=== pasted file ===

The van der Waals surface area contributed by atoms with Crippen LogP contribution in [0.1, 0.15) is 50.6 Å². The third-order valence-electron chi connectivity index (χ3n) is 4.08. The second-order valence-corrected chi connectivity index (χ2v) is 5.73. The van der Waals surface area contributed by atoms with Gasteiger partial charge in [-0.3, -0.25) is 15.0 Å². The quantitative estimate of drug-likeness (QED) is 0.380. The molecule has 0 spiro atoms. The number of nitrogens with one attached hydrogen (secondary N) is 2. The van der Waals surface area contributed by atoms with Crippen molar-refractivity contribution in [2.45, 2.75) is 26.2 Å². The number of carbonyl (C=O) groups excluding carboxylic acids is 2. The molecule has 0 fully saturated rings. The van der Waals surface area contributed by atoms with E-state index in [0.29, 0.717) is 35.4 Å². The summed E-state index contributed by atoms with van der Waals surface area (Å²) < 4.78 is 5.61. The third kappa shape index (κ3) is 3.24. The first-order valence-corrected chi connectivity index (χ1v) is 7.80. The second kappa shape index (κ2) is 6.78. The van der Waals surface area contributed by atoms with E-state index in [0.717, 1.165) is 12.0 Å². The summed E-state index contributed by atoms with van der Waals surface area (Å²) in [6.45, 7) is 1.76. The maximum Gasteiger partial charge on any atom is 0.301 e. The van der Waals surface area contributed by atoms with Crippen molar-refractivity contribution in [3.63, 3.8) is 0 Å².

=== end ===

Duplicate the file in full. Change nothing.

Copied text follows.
The van der Waals surface area contributed by atoms with Crippen LogP contribution in [0.1, 0.15) is 50.6 Å². The third-order valence-electron chi connectivity index (χ3n) is 4.08. The second-order valence-corrected chi connectivity index (χ2v) is 5.73. The van der Waals surface area contributed by atoms with Gasteiger partial charge in [-0.3, -0.25) is 15.0 Å². The quantitative estimate of drug-likeness (QED) is 0.380. The molecule has 0 spiro atoms. The number of nitrogens with one attached hydrogen (secondary N) is 2. The van der Waals surface area contributed by atoms with Crippen molar-refractivity contribution in [2.45, 2.75) is 26.2 Å². The number of carbonyl (C=O) groups excluding carboxylic acids is 2. The molecule has 0 fully saturated rings. The van der Waals surface area contributed by atoms with E-state index in [0.29, 0.717) is 35.4 Å². The summed E-state index contributed by atoms with van der Waals surface area (Å²) < 4.78 is 5.61. The third kappa shape index (κ3) is 3.24. The first-order valence-corrected chi connectivity index (χ1v) is 7.80. The second kappa shape index (κ2) is 6.78. The van der Waals surface area contributed by atoms with E-state index in [0.717, 1.165) is 12.0 Å². The summed E-state index contributed by atoms with van der Waals surface area (Å²) in [6.45, 7) is 1.76. The maximum Gasteiger partial charge on any atom is 0.301 e. The van der Waals surface area contributed by atoms with Crippen molar-refractivity contribution in [3.63, 3.8) is 0 Å².